Monday, July 2, 2012

Manna and Quail

In reading through the book of Numbers the other day, I came across the passage that describes Israel’s complaints about their hardships in the wilderness after leaving Egypt. In case you haven’t found yourself reading Numbers lately, let me remind you of the story.

Israel was enslaved in Egypt for many generations. By the time of Moses’ birth, the work was hard, and the Egyptian midwives had been ordered to kill all Israelite baby boys. Moses was spared because of God’s provision of two faithful midwives who refused to kill the Israelite babies, and a courageous mother who made sure he would live.

God spared Moses’ life for a purpose. Through Moses, God miraculously led Israel out of Egypt, out of slavery.

After leaving Egypt and arriving at the “mountain of the LORD” and receiving their marching orders, Israel set out for the land of Canaan. But they soon grew tired of the wilderness. Although God had provided not only freedom, but nourishment for the journey in the form of manna, it was not enough. The people wanted other food. They even suggested that life was better for them in Egypt. In Egypt, they claimed, there was a wide variety of food: fish, cucumbers, melons, leeks, onion, and garlic. They were tired of manna cakes for breakfast, manna bread for lunch, and manna porridge for dinner. They wanted more.

What is interesting about this story is that in and of itself, there is nothing wrong with wanting good food. Fish, cucumbers, and the like are God’s good gifts to humans. That the people would want these sorts of things is, at some level, natural.

The problem seems to be in the timing of the desire and the lack of gratitude for what God had provided.

On this particular journey, God’s gift to his people was manna. Instead of gratitude for God’s gift of life in the place of death – for that is what the wilderness is – the people’s response was complaint. Instead of being content with what God had provided for the journey, or perhaps asking God if there were any alternatives, the people looked back to Egypt. Like picky children, Israel did not want what God had offered. They wanted a banquet, not daily bread.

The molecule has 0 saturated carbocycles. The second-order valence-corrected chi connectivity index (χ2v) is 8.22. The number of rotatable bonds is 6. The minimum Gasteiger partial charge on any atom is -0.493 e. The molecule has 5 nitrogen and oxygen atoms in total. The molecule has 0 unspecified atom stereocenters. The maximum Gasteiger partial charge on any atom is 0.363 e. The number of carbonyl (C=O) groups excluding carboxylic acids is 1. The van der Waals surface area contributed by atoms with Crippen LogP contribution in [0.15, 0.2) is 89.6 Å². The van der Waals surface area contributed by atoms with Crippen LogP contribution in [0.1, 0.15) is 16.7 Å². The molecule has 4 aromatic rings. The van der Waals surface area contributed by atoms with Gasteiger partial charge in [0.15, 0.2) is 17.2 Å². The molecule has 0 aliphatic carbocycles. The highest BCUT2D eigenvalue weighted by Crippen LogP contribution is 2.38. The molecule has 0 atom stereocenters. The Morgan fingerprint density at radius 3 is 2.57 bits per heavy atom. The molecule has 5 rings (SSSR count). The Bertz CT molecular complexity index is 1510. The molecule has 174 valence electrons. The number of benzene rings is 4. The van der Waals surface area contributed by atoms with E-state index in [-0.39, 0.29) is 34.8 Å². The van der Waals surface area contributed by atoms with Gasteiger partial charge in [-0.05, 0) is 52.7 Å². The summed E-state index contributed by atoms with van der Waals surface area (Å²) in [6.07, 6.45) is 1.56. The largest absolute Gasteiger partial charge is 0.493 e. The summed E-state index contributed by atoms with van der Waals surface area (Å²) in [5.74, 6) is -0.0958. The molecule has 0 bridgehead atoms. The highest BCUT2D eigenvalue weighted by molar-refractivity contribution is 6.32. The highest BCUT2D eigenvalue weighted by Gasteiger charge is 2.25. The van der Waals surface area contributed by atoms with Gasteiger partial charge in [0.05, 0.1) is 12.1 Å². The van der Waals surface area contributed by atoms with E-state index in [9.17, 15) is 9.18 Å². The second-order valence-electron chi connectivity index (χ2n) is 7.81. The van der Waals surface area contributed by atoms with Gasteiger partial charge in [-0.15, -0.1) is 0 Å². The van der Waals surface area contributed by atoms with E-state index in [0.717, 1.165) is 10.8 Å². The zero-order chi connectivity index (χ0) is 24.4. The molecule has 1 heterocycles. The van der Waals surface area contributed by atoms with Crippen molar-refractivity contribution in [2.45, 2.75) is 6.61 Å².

The funny thing is, with a little patience, a banquet would be theirs, for the promised land was said to flow with milk and honey.

God gave them what they wanted. But desiring God’s gifts in the wrong way or at the wrong time came with consequences. Israel would get meat to eat but by the end of the month, they would loathe it. Why?

Because in rejecting the gifts God had offered, they had rejected God.

I can’t help but wonder how often I crave God’s good gifts in the wrong way or at the wrong time. How often do I complain because I want the promises of the future now? And how often does that complaint amount to ingratitude for the many good gifts I already have? Its worth thinking about.


  1. Nice post, Professor VandenBerg. It reminds me of a prayer I read recently in church by Basil of Caesarea. "O Lord, our God, teach us, we beg of you, to ask you in the right way for the right blessings." It's a reminder we all need.

    1. Ah yes. Thanks for that prayer, Mark. Something worth praying regularly.